Big vote to strike for jobs at Kings College London

26 June 2014

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From UCU: Staff at King’s College London have overwhelmingly backed industrial action in a dispute over job losses.

Eighty-one per cent of UCU members who voted backed strike action and 89% supported action short of a strike. The local branch is due to meet on Tuesday (1 July) to discuss the next steps.

The dispute centres on plans to cut academic staff costs by 10% in the School of Medicine, School of Biomedical Sciences and the Institute of Psychiatry. Academic redundancies have also been announced in the Department of Education and Department of Professional Studies. King’s is currently planning a £400m infrastructure investment programme.

The ballot result comes as eminent Professor of Psychiatry, Sir Robin Murray, warned King’s that the loss of 120 jobs would damage the institution’s reputation.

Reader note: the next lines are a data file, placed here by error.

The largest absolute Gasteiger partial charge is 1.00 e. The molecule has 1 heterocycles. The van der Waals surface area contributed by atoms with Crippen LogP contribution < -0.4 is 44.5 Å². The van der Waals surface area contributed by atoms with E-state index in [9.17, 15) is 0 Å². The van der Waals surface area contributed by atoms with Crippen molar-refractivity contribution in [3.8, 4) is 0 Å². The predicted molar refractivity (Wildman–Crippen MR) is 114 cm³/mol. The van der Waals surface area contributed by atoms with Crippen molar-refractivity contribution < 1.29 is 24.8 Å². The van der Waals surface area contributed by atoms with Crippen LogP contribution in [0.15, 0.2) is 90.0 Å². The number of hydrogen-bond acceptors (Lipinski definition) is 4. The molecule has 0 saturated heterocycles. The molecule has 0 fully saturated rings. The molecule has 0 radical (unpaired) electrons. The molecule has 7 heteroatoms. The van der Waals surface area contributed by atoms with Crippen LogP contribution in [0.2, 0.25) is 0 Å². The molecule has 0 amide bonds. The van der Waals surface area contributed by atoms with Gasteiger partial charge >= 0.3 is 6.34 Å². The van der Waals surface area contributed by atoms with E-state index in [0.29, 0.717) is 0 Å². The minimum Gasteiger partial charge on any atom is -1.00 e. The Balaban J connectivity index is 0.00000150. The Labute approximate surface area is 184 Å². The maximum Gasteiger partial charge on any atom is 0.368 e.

In his article, Sir Robin criticised King’s College’s financial judgement and said other universities were not axing staff, despite financial pressures. He also argued that cutting staff to save money would be counterproductive as King’s would end up with fewer staff capable of generating research income.

UCU regional official, Barry Jones, said: “Staff at King’s have made it absolutely clear what they think of the plans to axe jobs to fund building projects. Sacking over 100 staff will do absolutely nothing for King’s College’s academic reputation.

“While strike action is always a last resort, King’s College’s cynical attempts to finalise these redundancies during the summer break left members with no option but to ballot for action now. We shall be meeting early next week to decide our next steps. Our door remains open to college managers to try and resolve this without disruption.”

King’s intends to rank academics on the basis of their research grant income and teaching hours and to issue notices of dismissal by 15 August. No prior consultation has taken place with students or staff, who have been offered only the legal minimum of 45 days to contest the proposals.

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